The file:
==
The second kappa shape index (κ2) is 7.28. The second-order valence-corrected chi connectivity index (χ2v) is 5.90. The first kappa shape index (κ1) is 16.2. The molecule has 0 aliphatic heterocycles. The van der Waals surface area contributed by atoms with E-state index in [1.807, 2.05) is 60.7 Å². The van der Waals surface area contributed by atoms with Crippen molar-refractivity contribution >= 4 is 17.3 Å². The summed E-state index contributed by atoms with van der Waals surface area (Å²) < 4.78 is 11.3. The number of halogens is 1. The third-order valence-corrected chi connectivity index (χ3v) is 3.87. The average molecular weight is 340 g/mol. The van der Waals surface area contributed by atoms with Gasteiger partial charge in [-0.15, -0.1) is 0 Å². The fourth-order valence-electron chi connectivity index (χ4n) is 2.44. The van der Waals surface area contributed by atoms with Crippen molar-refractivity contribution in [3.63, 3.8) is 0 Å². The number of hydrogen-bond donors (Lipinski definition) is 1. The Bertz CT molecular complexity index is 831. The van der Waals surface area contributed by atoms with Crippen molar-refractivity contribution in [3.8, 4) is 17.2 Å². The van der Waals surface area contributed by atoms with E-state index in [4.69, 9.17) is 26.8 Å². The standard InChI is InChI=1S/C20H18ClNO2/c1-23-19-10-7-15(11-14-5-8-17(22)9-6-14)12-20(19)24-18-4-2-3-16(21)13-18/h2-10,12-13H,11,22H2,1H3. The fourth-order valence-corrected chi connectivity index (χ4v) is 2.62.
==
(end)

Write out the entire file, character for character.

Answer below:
The second kappa shape index (κ2) is 7.28. The second-order valence-corrected chi connectivity index (χ2v) is 5.90. The first kappa shape index (κ1) is 16.2. The molecule has 0 aliphatic heterocycles. The van der Waals surface area contributed by atoms with E-state index in [1.807, 2.05) is 60.7 Å². The van der Waals surface area contributed by atoms with Crippen molar-refractivity contribution >= 4 is 17.3 Å². The summed E-state index contributed by atoms with van der Waals surface area (Å²) < 4.78 is 11.3. The number of halogens is 1. The third-order valence-corrected chi connectivity index (χ3v) is 3.87. The average molecular weight is 340 g/mol. The van der Waals surface area contributed by atoms with Gasteiger partial charge in [-0.15, -0.1) is 0 Å². The fourth-order valence-electron chi connectivity index (χ4n) is 2.44. The van der Waals surface area contributed by atoms with Crippen molar-refractivity contribution in [3.63, 3.8) is 0 Å². The number of hydrogen-bond donors (Lipinski definition) is 1. The Bertz CT molecular complexity index is 831. The van der Waals surface area contributed by atoms with Crippen molar-refractivity contribution in [3.8, 4) is 17.2 Å². The van der Waals surface area contributed by atoms with E-state index in [4.69, 9.17) is 26.8 Å². The standard InChI is InChI=1S/C20H18ClNO2/c1-23-19-10-7-15(11-14-5-8-17(22)9-6-14)12-20(19)24-18-4-2-3-16(21)13-18/h2-10,12-13H,11,22H2,1H3. The fourth-order valence-corrected chi connectivity index (χ4v) is 2.62.